Biden ‘confident’ U.S. can address EU concerns about IRA subsidies

Susan Walsh/AP Photo

President Joe Biden expressed confidence the United States and the European Union could work out their differences over massive new U.S. green energy subsidies, which have prompted the EU to accuse the United States of violating World Trade Organization rules with disastrous consequences for future European growth.

The presidential promise is a dose of good news for European leaders who are worried that one of Biden's biggest legislative achievements, the Inflation Reduction Act, could be the death knell for European industry as investment is siphoned away to the United States.

"We're going to continue to create manufacturing jobs in America but not at the expense of Europe," Biden said at a joint press conference with French President Emmanuel Macron, who is in Washington on an official state visit. “We can work out some of the differences that exist, I'm confident.”

Macron also sounded an optimistic note on the dispute, saying he and Biden agreed to “resynchronize our approaches” to providing government support for critical industries such as semiconductors, electric vehicle batteries and and hydrogen energy.

“Everything that is absolutely decisive, because as a matter of fact, we share the same vision and the same willingness,” Macron said.

French and European officials have raised a number of concerns over the $369 billion in new subsidies provided for clean technology and renewable energy in the Inflation Reduction Act. They argue the threat to European industry posed by the new law is also coming at a particularly bad time, with European consumers and businesses already struggling with high energy prices as a result of the war in Ukraine and facing the prospect of a recession next year.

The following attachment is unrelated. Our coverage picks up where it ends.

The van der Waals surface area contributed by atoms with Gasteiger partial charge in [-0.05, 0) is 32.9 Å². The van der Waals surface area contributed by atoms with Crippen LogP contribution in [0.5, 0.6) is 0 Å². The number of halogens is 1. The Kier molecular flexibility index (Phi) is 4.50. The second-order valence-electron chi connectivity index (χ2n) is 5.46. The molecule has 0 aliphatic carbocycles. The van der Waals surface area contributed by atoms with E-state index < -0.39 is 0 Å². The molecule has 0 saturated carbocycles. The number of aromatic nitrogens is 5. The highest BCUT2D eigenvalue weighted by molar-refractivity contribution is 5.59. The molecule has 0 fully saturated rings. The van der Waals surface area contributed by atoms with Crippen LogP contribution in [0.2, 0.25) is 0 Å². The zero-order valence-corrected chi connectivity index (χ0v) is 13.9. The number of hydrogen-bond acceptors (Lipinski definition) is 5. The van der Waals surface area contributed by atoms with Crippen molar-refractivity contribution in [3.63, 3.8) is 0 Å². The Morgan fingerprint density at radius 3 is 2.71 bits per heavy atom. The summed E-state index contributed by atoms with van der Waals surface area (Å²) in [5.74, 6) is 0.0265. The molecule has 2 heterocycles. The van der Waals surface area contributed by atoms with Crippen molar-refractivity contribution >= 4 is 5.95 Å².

Macron has led calls for the 27-nation European Union to move ahead with its own package of green subsidies under the banner of “Buy European,” a move that a Biden administration senior official signaled that they could support.

Much of the European ire is directed at an IRA requirement that electric vehicles must have their final assembly in North America to qualify for a $7,500 tax credit. That has eliminated many European models that previously qualified, and even more could be excluded when additional domestic content provisions take effect, beginning in January.

The Treasury Department is currently developing guidance for how it will implement that tax provision, and Biden referred specifically to language that provides better treatment for countries that have a free trade agreement with the United States as one area where the law could be implemented in a flexible manner.

"That was added by a member of the United States Congress who acknowledges that he just meant allies. He didn't mean literally free trade agreement. So there's a lot we can work out," Biden said.

That would solve some of the EU's problems, since it doesn't have a free trade pact with the United States. However, there is still the bigger problem that many of the cars that European companies sell in the United States are assembled in Europe, disqualifying them for credit because of the North American assembly requirement.

Biden did not say how that could be addressed, but U.S. lawmakers in recent days have said the administration is considering giving automakers more time to comply with the IRA provisions. That's an issue that the France and other EU member states will continue to discuss with the United States through a recently established bilateral task force.